The poll of 1,800 Russians over the age of 18 was carried out September 9-10 by the SuperJob employment website, which pointed out that a "large number" of the 1% said they preferred not to sit on public transport to avoid the dilemma of whether or not to give up their seats.
In other poll results, 29% said they give up their seats of their own accord "depending on their mood and the situation," while 10% said they do so "when asked."
However, the poll also reported that less than half the population - 46% - always give up their seats to the needy.
"The youth of today, as a rule, don't give up their seats - not to the elderly, nor to passengers with children," one pensioner commented. "I am afraid for their future. Maybe they suffer from chronic exhaustion and it's painful for them to stand up?"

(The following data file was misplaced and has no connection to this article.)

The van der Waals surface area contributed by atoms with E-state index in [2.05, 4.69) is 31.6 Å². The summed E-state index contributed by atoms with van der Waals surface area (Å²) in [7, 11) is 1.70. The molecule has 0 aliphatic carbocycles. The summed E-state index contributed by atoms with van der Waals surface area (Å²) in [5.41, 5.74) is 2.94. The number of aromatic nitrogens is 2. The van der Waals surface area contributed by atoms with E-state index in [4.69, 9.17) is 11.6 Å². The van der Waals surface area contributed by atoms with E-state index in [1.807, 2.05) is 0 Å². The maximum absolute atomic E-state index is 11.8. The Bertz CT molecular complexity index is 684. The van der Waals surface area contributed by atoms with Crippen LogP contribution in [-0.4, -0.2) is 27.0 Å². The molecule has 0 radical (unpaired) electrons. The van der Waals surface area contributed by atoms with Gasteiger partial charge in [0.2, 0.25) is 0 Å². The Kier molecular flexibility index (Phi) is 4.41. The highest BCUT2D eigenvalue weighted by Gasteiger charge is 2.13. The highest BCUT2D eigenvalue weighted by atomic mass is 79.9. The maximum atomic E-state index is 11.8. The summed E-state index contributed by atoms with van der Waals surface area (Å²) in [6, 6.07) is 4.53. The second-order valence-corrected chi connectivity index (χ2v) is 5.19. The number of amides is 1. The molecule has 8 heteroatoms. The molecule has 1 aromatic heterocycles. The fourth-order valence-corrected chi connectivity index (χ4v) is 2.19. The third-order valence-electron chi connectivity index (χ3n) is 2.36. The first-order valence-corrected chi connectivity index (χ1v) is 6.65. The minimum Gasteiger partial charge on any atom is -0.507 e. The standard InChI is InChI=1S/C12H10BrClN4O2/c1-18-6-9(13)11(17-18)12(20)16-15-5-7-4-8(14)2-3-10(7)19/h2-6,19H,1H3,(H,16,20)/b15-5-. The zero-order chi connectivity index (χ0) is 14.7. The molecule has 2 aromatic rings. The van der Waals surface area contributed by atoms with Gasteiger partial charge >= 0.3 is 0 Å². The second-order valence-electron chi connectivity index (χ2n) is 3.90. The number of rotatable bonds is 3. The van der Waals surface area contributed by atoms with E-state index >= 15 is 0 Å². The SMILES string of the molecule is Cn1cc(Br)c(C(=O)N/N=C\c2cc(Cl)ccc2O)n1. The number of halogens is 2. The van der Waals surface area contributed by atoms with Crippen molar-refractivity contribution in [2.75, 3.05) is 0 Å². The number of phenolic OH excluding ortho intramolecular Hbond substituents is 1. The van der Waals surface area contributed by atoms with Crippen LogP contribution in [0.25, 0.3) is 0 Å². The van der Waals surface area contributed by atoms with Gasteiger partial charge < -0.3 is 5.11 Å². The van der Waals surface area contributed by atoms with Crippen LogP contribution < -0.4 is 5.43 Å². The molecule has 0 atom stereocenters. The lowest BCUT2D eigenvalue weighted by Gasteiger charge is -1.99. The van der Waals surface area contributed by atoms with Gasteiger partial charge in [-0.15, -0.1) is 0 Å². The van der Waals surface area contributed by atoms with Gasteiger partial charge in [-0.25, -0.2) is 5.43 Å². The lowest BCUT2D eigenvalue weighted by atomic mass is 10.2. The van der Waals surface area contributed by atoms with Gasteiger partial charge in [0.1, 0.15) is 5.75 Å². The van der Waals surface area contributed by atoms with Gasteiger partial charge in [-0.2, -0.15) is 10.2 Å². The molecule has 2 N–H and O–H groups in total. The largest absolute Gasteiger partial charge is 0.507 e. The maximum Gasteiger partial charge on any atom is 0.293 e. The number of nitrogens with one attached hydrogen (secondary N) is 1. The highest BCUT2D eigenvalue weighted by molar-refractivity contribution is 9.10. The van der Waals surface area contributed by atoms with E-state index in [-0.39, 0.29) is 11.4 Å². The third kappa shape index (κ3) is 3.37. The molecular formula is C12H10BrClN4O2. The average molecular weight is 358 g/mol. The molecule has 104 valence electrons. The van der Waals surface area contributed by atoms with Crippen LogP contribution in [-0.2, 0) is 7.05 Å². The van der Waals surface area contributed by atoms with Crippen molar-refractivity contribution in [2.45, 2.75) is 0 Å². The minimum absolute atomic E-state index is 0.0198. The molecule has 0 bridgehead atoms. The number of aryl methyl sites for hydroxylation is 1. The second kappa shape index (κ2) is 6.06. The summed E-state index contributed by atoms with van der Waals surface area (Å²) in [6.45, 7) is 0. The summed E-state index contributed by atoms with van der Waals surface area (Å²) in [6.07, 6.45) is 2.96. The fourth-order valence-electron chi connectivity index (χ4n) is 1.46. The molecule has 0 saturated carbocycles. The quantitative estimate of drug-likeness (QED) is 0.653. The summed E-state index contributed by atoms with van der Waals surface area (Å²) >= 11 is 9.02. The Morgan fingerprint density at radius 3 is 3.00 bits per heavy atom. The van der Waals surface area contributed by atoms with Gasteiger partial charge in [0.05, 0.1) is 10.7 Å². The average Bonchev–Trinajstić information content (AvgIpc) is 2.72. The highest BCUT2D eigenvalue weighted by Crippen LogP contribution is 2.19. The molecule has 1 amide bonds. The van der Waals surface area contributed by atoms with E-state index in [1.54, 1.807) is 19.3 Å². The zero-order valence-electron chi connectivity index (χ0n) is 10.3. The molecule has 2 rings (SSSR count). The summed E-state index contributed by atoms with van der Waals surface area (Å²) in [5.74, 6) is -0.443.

"Parents should teach their children from an early age to do this, and maybe the world will change," the unnamed senior citizen said.
On the issue of whether to give up seats to pregnant women, another respondent said: "I only give up my seat to them when they ask me. These days so many women have such massive stomachs that its hard to tell if they are pregnant or they just have large figures."